The recipe from Asian Pickles will give you a 2-for-1: you’ll get the sriracha-like sauce on the left and a thinner, vinegary hot sauce that’s similar to Tabasco to the right.


Sriracha Making Notes

-In the video, I only made half of the recipe (to yield 1 cup).

-Vary the spiciness with the type of chilies you use. Use red chilies to keep the sauce red.

-For a thinner sauce, similar to Huy Fong Sriracha sauce, only strain lightly (in the video, you’ll see me using a spoon to press down on the hot sauce to extract as much liquid as possible….I ended up with a chunkier sauce!)

-If you find the sauce still too chunky, run it through a blender before bottling

-Both sauces will keep for months (yay for fermentation!) in the refrigerator

How to make Sriracha Sauce video


Aged Sriracha Hot Sauce Recipe

Servings: 2 cups Prep Time: Cook Time: 15 minutes

Recipe from: Asian Pickles by Karen Solomon.


2 pounds Fresno chiles (or other red chilies)
9 cloves garlic
2 teaspoons kosher salt (or 1 tsp regular table salt)
6 tablespoons distilled white vinegar


Wash the chiles and chop off their stems. If you like your sauce less hot, remove the seeds and membranes and discard. 

Work the next step in 2 batches so you don't overload the food processor. Add the chiles,  garlic, salt, and vinegar to the food processor. Process for 2 minutes until very liquid. The mixture should have consistency of a smoothie and appear a bit foamy on top.

Scrape the sauce into a very clean 1-quart (or larger) glass jar. Don't use plastic. Cover the top of jar with paper towel and secure with rubber band. This prevents bugs from entering and allows sauce to breathe.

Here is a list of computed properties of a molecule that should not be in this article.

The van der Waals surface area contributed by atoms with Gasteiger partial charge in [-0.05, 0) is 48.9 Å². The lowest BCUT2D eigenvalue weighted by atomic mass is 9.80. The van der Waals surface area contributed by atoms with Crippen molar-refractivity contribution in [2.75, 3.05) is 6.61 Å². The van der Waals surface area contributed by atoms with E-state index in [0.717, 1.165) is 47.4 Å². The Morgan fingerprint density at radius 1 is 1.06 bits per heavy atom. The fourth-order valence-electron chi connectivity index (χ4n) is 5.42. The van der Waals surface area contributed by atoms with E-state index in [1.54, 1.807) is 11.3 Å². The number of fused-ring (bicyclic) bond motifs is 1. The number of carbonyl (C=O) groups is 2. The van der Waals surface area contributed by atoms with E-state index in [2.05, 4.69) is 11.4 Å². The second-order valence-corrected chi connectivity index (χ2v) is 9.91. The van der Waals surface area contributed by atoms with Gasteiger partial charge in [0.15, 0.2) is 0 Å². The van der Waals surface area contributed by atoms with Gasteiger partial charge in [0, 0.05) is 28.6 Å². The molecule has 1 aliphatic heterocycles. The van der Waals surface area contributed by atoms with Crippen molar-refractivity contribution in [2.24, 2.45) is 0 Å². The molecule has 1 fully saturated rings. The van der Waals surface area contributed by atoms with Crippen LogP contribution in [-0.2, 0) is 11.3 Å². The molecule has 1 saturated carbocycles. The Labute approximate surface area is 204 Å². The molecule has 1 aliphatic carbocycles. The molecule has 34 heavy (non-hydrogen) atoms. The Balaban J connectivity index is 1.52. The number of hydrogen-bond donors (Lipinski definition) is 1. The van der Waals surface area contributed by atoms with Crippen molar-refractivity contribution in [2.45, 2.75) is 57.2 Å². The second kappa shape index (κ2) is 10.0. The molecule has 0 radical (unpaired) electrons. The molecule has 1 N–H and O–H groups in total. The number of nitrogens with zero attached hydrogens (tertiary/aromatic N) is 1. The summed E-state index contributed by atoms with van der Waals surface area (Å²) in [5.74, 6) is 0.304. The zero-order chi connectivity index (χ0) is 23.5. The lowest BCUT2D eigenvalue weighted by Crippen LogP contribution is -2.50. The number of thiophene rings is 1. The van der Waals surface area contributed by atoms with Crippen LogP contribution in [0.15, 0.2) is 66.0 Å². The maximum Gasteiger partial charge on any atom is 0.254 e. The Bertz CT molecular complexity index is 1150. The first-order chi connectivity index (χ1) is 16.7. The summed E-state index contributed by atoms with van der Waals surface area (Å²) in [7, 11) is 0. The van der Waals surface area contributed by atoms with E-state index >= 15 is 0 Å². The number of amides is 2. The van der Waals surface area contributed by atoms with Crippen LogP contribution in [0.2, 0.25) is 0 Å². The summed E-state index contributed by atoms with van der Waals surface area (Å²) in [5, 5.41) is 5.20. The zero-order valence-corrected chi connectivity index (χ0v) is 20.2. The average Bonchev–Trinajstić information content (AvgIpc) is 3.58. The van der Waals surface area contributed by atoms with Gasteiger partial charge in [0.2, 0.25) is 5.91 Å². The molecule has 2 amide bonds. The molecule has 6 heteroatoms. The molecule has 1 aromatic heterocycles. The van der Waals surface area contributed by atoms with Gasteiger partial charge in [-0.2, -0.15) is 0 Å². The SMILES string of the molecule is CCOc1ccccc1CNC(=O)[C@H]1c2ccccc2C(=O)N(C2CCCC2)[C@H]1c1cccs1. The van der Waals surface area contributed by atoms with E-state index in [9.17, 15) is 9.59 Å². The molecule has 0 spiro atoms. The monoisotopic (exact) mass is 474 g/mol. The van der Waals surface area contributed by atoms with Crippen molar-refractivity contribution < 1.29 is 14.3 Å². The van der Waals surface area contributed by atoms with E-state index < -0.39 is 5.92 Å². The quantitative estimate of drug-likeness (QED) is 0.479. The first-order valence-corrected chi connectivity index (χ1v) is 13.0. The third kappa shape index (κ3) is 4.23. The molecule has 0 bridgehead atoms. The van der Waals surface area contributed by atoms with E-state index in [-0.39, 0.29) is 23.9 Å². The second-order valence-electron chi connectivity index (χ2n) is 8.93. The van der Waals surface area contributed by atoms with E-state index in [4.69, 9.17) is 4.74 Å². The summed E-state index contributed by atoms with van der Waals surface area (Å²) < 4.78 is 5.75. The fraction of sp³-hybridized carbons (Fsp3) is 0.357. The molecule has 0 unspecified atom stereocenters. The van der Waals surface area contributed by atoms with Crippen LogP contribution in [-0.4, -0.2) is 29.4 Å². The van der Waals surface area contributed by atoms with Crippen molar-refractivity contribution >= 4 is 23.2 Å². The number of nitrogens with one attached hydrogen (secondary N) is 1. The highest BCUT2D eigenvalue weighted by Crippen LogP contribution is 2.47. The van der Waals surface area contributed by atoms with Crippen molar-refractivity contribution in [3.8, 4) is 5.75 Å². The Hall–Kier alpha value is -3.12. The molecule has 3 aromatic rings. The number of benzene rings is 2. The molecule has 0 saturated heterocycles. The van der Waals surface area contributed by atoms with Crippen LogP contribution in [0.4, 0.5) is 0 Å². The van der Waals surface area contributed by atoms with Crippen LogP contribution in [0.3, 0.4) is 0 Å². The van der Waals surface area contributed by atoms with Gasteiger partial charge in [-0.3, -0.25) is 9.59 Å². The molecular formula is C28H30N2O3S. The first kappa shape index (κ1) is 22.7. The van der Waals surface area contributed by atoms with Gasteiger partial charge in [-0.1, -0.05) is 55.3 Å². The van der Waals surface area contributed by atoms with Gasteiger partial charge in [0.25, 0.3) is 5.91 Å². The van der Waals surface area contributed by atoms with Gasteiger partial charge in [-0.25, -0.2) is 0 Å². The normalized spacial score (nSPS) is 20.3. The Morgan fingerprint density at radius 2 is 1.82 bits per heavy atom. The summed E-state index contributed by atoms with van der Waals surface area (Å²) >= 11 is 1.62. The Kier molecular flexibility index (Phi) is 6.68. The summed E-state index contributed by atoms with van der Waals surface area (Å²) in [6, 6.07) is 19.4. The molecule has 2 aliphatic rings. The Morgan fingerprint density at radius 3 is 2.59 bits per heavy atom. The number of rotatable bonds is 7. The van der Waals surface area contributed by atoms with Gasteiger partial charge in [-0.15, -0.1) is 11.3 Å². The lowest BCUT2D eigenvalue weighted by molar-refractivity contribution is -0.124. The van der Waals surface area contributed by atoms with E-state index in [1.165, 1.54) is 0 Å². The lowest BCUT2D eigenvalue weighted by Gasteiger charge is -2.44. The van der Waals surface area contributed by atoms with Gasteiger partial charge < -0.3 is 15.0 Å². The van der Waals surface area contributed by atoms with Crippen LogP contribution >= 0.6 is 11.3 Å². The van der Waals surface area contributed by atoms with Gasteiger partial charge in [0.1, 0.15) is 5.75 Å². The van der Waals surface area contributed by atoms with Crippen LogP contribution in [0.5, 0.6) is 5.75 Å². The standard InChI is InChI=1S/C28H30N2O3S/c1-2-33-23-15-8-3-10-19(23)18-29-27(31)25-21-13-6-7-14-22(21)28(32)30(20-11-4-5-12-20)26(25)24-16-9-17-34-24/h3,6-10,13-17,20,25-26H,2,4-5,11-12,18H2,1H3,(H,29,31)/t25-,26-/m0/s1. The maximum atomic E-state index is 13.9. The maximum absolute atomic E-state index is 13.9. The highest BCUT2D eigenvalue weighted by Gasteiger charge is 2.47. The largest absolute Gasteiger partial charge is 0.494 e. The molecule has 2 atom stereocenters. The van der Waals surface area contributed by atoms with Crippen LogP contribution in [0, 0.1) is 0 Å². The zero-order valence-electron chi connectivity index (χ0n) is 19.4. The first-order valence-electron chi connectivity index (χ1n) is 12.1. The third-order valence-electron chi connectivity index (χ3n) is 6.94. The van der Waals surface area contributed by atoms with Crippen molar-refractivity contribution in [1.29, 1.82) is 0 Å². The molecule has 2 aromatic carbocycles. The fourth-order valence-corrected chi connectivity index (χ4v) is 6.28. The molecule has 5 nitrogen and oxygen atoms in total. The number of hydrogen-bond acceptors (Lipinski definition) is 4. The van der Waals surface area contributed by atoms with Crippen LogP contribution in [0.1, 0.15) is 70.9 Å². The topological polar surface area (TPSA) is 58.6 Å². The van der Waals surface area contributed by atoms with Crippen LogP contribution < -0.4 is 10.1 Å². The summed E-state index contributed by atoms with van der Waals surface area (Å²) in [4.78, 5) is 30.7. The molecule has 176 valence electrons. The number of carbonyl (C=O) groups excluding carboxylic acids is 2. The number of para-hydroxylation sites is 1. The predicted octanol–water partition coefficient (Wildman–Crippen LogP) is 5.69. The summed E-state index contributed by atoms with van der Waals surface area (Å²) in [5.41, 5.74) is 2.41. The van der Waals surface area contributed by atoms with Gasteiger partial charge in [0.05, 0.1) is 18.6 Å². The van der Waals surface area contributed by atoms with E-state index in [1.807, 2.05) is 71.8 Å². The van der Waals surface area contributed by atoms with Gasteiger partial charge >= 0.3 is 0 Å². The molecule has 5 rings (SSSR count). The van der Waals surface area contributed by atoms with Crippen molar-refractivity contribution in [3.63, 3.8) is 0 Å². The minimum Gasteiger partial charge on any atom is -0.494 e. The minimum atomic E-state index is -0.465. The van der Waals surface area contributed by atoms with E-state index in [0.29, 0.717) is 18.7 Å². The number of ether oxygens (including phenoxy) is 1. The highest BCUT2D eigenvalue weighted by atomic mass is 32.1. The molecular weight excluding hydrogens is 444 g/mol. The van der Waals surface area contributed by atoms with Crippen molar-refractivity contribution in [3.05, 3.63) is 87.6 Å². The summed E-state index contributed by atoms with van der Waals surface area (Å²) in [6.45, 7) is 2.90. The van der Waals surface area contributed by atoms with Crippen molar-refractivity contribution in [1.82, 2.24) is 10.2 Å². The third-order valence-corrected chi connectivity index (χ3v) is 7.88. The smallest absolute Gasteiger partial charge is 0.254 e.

Place jar in cool, dark place for 2-4 days. The liquid will settle at bottom, and the thicker sauce will rise to top. The top should be bubbly - which is a sign of fermentation. Taste, and let sit for a few more days if desired. I prefer 7 days of fermentation.

If mold grows, remove the mold with a small spoon - and then proceed to the next step (basically, don't eat the mold directly, but the sauce should be okay).

Pour the sauce through a fine-mesh sieve. Now you'll have the thinner "Tabasco" like vinegary hot sauce and the thicker hot chile sauce. To each, add 3 tablespoons of vinegar and stir well.

You may like to run the thicker sauce through the blender for a finer, thinner consistency. 

Store each tightly sealed in refrigerator. The thicker hot sriracha sauce will keep for up to 4 months. The thinner vinegar hot sauce will keep indefinitely. 

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Comments 38

  1. Lisa

    I’ve made this before…here in KS, when we can find them, red jalapeños or fresno chiles cost about $14 per pound! But if I want it I have to make it, as I’m allergic to allium (onions & garlic, etc).

    1. David Lopez-Kopp

      I’ve been wanting to make this recipe for a while. Found fresno chiles for only $1.99 a pound in Seattle. Excited!